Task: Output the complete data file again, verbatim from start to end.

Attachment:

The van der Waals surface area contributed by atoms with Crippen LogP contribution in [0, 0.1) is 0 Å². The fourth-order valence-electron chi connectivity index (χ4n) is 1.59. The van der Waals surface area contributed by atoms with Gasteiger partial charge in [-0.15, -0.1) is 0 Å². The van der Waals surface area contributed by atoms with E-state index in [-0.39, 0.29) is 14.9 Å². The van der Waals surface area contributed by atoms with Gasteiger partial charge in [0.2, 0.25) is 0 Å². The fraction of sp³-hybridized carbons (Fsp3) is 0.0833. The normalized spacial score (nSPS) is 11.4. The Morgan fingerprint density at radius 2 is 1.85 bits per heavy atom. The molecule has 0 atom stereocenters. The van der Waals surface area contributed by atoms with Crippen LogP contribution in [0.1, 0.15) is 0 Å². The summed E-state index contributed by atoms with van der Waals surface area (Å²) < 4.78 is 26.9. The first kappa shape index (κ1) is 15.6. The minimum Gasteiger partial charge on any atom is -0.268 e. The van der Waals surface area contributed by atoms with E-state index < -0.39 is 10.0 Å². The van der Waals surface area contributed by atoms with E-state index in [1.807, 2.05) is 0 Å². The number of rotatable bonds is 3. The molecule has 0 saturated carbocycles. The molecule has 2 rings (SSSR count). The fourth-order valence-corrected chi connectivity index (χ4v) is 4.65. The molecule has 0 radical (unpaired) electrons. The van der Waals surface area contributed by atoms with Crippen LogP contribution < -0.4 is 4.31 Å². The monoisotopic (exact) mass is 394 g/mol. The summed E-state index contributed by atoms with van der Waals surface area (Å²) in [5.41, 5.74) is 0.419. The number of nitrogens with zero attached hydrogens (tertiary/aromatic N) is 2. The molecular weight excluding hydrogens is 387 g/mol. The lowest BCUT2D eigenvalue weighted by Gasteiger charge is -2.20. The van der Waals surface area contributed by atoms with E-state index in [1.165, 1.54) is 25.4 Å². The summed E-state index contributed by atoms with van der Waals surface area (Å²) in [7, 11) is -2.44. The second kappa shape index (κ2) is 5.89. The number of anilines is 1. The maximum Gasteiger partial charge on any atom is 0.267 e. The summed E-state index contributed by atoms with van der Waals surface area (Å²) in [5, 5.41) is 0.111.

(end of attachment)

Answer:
The van der Waals surface area contributed by atoms with Crippen LogP contribution in [0, 0.1) is 0 Å². The fourth-order valence-electron chi connectivity index (χ4n) is 1.59. The van der Waals surface area contributed by atoms with Gasteiger partial charge in [-0.15, -0.1) is 0 Å². The van der Waals surface area contributed by atoms with E-state index in [-0.39, 0.29) is 14.9 Å². The van der Waals surface area contributed by atoms with Gasteiger partial charge in [0.2, 0.25) is 0 Å². The fraction of sp³-hybridized carbons (Fsp3) is 0.0833. The normalized spacial score (nSPS) is 11.4. The Morgan fingerprint density at radius 2 is 1.85 bits per heavy atom. The molecule has 0 atom stereocenters. The van der Waals surface area contributed by atoms with Crippen LogP contribution in [0.1, 0.15) is 0 Å². The summed E-state index contributed by atoms with van der Waals surface area (Å²) < 4.78 is 26.9. The first kappa shape index (κ1) is 15.6. The minimum Gasteiger partial charge on any atom is -0.268 e. The van der Waals surface area contributed by atoms with E-state index < -0.39 is 10.0 Å². The van der Waals surface area contributed by atoms with E-state index in [1.807, 2.05) is 0 Å². The number of rotatable bonds is 3. The molecule has 0 saturated carbocycles. The molecule has 2 rings (SSSR count). The fourth-order valence-corrected chi connectivity index (χ4v) is 4.65. The molecule has 0 radical (unpaired) electrons. The van der Waals surface area contributed by atoms with Crippen LogP contribution < -0.4 is 4.31 Å². The monoisotopic (exact) mass is 394 g/mol. The summed E-state index contributed by atoms with van der Waals surface area (Å²) in [5.41, 5.74) is 0.419. The number of nitrogens with zero attached hydrogens (tertiary/aromatic N) is 2. The molecular weight excluding hydrogens is 387 g/mol. The lowest BCUT2D eigenvalue weighted by Gasteiger charge is -2.20. The van der Waals surface area contributed by atoms with E-state index in [1.165, 1.54) is 25.4 Å². The summed E-state index contributed by atoms with van der Waals surface area (Å²) in [7, 11) is -2.44. The second kappa shape index (κ2) is 5.89. The number of anilines is 1. The maximum Gasteiger partial charge on any atom is 0.267 e. The summed E-state index contributed by atoms with van der Waals surface area (Å²) in [5, 5.41) is 0.111.